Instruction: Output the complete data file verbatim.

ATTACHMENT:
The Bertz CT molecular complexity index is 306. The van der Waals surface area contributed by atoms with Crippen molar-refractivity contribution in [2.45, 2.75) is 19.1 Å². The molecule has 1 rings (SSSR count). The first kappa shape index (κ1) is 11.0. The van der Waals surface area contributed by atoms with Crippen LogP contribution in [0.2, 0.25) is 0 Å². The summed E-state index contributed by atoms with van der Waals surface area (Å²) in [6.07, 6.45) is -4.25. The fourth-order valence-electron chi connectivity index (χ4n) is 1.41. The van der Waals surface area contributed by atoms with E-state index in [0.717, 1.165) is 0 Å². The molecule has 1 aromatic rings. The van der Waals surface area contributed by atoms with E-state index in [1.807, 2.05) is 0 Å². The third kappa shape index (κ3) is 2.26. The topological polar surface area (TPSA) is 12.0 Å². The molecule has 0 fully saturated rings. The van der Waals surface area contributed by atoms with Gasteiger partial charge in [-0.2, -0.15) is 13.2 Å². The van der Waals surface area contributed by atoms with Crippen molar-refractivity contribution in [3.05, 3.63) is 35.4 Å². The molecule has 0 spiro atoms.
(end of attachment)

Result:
The Bertz CT molecular complexity index is 306. The van der Waals surface area contributed by atoms with Crippen molar-refractivity contribution in [2.45, 2.75) is 19.1 Å². The molecule has 1 rings (SSSR count). The first kappa shape index (κ1) is 11.0. The van der Waals surface area contributed by atoms with Crippen LogP contribution in [0.2, 0.25) is 0 Å². The summed E-state index contributed by atoms with van der Waals surface area (Å²) in [6.07, 6.45) is -4.25. The fourth-order valence-electron chi connectivity index (χ4n) is 1.41. The van der Waals surface area contributed by atoms with E-state index in [0.717, 1.165) is 0 Å². The molecule has 1 aromatic rings. The van der Waals surface area contributed by atoms with E-state index in [1.807, 2.05) is 0 Å². The third kappa shape index (κ3) is 2.26. The topological polar surface area (TPSA) is 12.0 Å². The molecule has 0 fully saturated rings. The van der Waals surface area contributed by atoms with Gasteiger partial charge in [-0.2, -0.15) is 13.2 Å². The van der Waals surface area contributed by atoms with Crippen molar-refractivity contribution in [3.05, 3.63) is 35.4 Å². The molecule has 0 spiro atoms.